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When it comes to financial matters, the world revolves around credit. Unless you come from wealth and riches, it’s hard to function in life without a good credit score. Credit scores are taken heavily into consideration when it’s time to get a loan for a home, car or apartment. Some jobs even look at an applicant’s credit score before hiring them. Because your credit score is such a major determining factor in almost everything in life, you’ll want to make sure it’s good. If it’s low, there are ways to improve it.

1. Keep revolving accounts open.

Try not to have more than six revolving accounts open. However, if you have between four and six accounts open, this isn’t bad. Abruptly canceling the accounts can do more harm than good. Keep a few credit card accounts open so that the credit bureaus can see that you understand how to manage a few accounts at a time. Consider using credit cards for places that you shop often. For example, if you plan on purchasing all of your home goods and appliances from a major department store, keep that credit card open. Whenever it’s time for you to purchase a new knife set or pillows for your bedroom set, purchase them with the store credit card.

2. Pay all of your bills on time.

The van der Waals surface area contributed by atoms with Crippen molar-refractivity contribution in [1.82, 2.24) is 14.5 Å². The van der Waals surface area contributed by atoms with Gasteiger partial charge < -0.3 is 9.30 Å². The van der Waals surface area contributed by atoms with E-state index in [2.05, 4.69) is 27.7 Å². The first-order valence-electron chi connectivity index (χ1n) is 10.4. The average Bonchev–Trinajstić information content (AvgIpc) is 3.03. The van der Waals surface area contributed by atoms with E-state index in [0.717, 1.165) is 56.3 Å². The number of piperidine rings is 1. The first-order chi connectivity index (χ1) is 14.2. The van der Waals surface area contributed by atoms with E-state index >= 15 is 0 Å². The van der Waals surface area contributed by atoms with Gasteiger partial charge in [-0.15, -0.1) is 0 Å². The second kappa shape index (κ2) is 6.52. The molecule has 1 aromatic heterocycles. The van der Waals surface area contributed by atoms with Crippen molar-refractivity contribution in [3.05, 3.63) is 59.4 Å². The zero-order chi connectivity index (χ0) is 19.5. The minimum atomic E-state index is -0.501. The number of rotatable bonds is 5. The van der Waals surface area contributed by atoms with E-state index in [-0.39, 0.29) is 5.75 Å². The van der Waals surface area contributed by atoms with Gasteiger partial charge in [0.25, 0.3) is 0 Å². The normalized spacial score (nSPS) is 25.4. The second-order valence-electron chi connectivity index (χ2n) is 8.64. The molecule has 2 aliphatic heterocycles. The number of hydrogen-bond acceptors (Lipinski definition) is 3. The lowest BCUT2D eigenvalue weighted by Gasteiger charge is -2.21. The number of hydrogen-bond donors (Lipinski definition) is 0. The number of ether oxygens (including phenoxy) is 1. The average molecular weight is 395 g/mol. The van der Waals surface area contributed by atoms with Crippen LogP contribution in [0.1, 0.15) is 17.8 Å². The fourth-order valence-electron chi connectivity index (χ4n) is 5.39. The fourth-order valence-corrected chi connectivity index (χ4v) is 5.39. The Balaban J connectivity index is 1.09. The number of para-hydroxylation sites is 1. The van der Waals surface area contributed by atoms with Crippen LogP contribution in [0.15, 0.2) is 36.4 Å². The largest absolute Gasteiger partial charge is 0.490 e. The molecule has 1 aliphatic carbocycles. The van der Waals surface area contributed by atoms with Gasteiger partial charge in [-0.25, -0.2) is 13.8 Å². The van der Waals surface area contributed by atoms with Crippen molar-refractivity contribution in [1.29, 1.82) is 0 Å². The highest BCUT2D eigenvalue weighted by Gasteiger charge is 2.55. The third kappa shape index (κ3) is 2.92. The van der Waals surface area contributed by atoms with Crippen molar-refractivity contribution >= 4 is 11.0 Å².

While it is very wise to keep revolving accounts open, it’s even more important to pay all of your bills on time. This doesn’t just apply to the credit card bills. You need to be intentional about paying every utility bill on time. You even need to remain timely with your internet, gym membership and cell phone subscription. When you fail to pay these bills on time, this shows up as a negative mark on your credit score. Negative marks can force your score to go down at least 35 points.

3. Keep longer loan in good standing.

There are certain loans like a mortgage or an auto loan that’ll be around for a while. You’ll want to make sure these loans remain in good standing. As you continue to pay these loans down, you might get bored of them and want to jump ship. Completely avoid defaulting on a loan as this will plummet your credit score. Make sure you do everything you can to keep your longer loans in good standing and pay them off as soon as you can.

4. Use a small amount of credit access.

Just because you have a large amount of credit access doesn’t mean you should use the entire thing. If anything, many credit experts suggest using no more than 30% of the allotted credit card amount. When you max out on your credit cards, this shows the credit bureaus that you don’t keep enough cash available. Even if you pay off the credit cards on time, it’s still a very risky move to use the entire amount of credit available. Plus, if you only use a smaller amount of the credit, you’ll have less to pay off and you’ll avoid late fees and high-interest rates.

Credit can be such a tricky concept. In order to eliminate the major confusion, just be intentional about living within your means and paying your bills on time. As long as you remain consistent in those areas, your credit score will be in great shape.